After settling his differences with a Japanese PoW camp commander, a British colonel co-operates to oversee his men's construction of a railway bridge for their captors - while oblivious to a plan by the Allies to destroy it.
In 1893, Gandhi is thrown off a South African train for being an Indian and traveling in a first class compartment. Gandhi realizes that the laws are biased against Indians and decides to start a non-violent protest campaign for the rights of all Indians in South Africa. After numerous arrests and the unwanted attention of the world, the government finally relents by recognizing rights for Indians, though not for the native blacks of South Africa. After this victory, Gandhi is invited back to India, where he is now considered something of a national hero. He is urged to take up the fight for India's independence from the British Empire. Gandhi agrees, and mounts a non-violent non-cooperation campaign of unprecedented scale, coordinating millions of Indians nationwide. There are some setbacks, such as violence against the protesters and Gandhi's occasional imprisonment. Nevertheless, the campaign generates great attention, and Britain faces intense public pressure. Too weak from World ... Written by
While it is true that electricity was unavailable to most Indian villages during Mohandas K. Gandhi's lifetime, it can be expected that poles supporting what seem to be power lines along the railroad right-of-way during Gandhi's tour of India are instead supporting telegraph lines, some of which were in place as early as the 1850s. See more »
He will be saying prayers in the garden. Just follow the others.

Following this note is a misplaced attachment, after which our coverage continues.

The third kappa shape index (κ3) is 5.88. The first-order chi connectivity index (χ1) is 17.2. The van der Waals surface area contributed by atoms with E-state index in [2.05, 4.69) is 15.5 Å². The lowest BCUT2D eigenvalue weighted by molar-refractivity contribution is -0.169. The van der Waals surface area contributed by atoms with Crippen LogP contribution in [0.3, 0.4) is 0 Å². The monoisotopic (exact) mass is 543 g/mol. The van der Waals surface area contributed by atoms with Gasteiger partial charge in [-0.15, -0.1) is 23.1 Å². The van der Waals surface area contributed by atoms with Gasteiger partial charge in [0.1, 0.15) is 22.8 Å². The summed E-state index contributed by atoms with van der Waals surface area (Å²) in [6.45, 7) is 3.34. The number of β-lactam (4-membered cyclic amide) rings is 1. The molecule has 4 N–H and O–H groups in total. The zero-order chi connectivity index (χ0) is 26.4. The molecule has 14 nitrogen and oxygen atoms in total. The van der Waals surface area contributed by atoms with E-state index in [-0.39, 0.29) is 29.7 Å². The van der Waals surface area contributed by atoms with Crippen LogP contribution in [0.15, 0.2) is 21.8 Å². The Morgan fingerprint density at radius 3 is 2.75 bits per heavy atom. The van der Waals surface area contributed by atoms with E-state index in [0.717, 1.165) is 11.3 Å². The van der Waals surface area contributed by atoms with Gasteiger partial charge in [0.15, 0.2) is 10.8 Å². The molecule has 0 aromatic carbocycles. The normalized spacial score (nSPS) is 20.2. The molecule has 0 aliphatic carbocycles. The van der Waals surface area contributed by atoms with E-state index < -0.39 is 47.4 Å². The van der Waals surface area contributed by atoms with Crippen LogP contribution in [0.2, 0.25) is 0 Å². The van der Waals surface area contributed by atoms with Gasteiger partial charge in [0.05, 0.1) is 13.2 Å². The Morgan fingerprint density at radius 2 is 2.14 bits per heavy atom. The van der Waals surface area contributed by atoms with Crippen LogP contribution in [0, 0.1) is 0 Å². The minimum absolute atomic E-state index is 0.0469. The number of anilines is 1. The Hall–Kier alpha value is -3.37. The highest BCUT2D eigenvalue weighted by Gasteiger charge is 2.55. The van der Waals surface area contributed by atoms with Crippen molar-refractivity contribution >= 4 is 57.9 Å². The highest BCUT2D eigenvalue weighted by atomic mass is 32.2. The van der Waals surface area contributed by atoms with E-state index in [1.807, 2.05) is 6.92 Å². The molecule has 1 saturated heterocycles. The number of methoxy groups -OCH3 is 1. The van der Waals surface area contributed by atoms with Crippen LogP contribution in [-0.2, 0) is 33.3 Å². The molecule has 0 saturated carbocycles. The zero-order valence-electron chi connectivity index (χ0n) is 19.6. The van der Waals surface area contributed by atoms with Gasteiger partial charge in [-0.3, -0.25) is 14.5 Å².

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The life of the legendary man from India (dominant Oscar-winner Ben Kingsley, who was a total unknown theatrical newcomer at the time) who gave up work as an attorney to defy British rule throughout the first half of the 20th Century before falling to an assassin's bullet in 1948. Long, opulent, breath-taking and completely memorable take on one of the most important historical figures the world has ever known. Oscar-winning director Richard Attenborough obviously studied David Lean's epic film-making masterpieces from the 1950s and 1960s as we have similarities galore with "The Bridge on the River Kwai" and much more importantly "Lawrence of Arabia". An all-star cast of very old-time Hollywood legends (John Gielgud, Trevor Howard, John Mills) and relative newcomers who were on the rise (Candice Bergen, Martin Sheen, Edward Fox, Nigel Hawthorne and a super quick glance of a very young Daniel Day-Lewis) blend in a desert landscape of cinematic brilliance. Make no mistake of it though, "Gandhi" works because of Kingsley as he weaves a colorful tapestry of cinematic performing ungodliness with a totally convincing take on his role and the complex subject matter. Running nearly 190 minutes, "Gandhi" still just uses flash-points to under-score the importance and significance of the major topics within. Those familiar with advanced world history will likely get more out of the film, but still a movie whose glitter continues to shine as bright as ever. 5 stars out of 5.
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